Articles by Matt Butler
It is difficult to know where to start with a body of work as intimidating and weighty (not to mention heavy) as this. It is phenomenally affecting and the title alone makes the listener think about the gradual destruction that humans are inflicting on the earth.
You hear these epic, operatic choruses and you swear that you can flex your magically enormous biceps and real lightning will actually shoot out of your fingertips.
OHHMS are are like nothing on earth; huge, unnerving and loud. But this album, with biting, powerful lyrics concerned with animal rights, is a triumph.
A refreshed, revitalised Soulfly give the people what they want in Max Cavalera’s best release in ages.
An album of riffs which are massive and majestic, at once conjuring mental images of barren space-scapes and a big-sky desert wilderness.
In these times of deep division between the entitled and the rest of us, of walls growing between races, genders, neighbourhoods and nations, this fantastic version of Pink Floyd’s classic encapsulates people’s fears and anger.
It is worrying when a band say they want to confound expectations. But after All Them Witches’ sprawling previous album, this is probably a natural reaction for the band – to dial things back a little.
Krisiun are back to their blisteringly fast signature sound and it is a good thing.
The gargantuan riffs, the cavernous drums, the ominous tone of the guitar and bass – not to mention the dry rasp of the vocals – send this album way past brooding, miles on from sullen, beyond malevolent and to the border of bloody terrifying.
Like riffs? Melody? Albums with a mammoth on the cover? You’re in luck. This strikes a perfect balance between heavy and crowd-pleasingly melodic.
This is great. From the visceral thump that introduces the opening track to the barrage of the final number, it is a heartfelt, if occasionally bleak, listen.
The ideal soundtrack to toasting life’s little triumphs… like getting out of the house, making a decent coffee and refraining from calling the boss an arrogant dickhead.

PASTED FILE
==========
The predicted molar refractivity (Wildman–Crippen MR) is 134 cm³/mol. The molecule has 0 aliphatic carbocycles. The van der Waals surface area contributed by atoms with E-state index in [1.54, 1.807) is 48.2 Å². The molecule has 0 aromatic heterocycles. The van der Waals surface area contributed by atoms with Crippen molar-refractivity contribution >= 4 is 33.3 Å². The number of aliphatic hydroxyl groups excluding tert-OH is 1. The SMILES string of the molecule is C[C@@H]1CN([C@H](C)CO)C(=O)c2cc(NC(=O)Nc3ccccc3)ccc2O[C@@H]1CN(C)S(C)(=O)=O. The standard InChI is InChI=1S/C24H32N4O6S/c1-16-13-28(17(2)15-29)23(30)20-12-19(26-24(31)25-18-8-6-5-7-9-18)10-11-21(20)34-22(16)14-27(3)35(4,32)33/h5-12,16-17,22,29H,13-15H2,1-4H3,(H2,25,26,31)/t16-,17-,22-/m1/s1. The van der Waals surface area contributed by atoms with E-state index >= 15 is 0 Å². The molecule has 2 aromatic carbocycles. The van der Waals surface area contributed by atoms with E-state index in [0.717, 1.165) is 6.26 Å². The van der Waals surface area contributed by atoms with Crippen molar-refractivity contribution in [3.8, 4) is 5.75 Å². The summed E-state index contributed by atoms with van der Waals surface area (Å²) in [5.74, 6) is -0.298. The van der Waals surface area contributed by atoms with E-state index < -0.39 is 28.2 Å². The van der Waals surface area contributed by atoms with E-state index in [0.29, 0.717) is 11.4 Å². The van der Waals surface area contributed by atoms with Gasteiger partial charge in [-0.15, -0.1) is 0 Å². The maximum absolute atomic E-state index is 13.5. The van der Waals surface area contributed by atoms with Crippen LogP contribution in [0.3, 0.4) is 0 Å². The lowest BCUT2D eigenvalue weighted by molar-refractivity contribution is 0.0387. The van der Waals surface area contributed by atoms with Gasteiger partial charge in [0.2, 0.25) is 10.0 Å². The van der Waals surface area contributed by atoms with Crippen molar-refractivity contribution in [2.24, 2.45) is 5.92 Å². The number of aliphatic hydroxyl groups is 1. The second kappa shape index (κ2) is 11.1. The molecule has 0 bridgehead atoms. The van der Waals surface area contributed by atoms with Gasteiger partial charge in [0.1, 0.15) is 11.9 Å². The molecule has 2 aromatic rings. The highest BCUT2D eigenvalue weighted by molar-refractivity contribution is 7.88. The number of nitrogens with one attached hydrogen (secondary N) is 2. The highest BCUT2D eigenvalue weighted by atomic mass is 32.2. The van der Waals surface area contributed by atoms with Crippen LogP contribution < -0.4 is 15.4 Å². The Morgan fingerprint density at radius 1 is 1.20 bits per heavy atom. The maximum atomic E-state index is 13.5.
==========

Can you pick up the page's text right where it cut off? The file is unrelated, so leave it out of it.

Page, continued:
Drenched in shimmering riffs from the 1960s and full of enthusiasm, this is a record for listening to while driving on the coast in the sun.
An album of relentless brutality, gory lyrics, a hefty dose of humour and – this is most important – mammoth hooks and breakdowns. When only death metal will do, this will do nicely.
This band promised more far-reaching concepts, more progression and more experimentation. This album delivers. And it is testament to the adage that if you make music that is worth hearing, listeners will do their best to make it heard.
By the end of the final song, the band play like they know it is the end of a trilogy born of sadness and are putting every sinew into making it as fast, loud and intense as possible.
On first impressions this consists of two squalls of blackened screamy intensity. But then you notice variations and major-chord progressions that your reptilian brain responds to by giving you goose-bumps.
This album will get attention because two-thirds of the band were in Fugazi. But don’t buy it because of that, buy it because it is a great debut.
It’s a narrow tightrope that an avant-garde musician must balance upon. But Jason van Gulick does so with aplomb.
If they are this good on only their second EP – nine songs into their career, to put it another way – imagine what they could do if they were given time and money to spend on an entire album. Outstanding.
If you need an album to match an excess of caffeine but one that doesn’t lumber you with irritability or melancholy, you are in luck.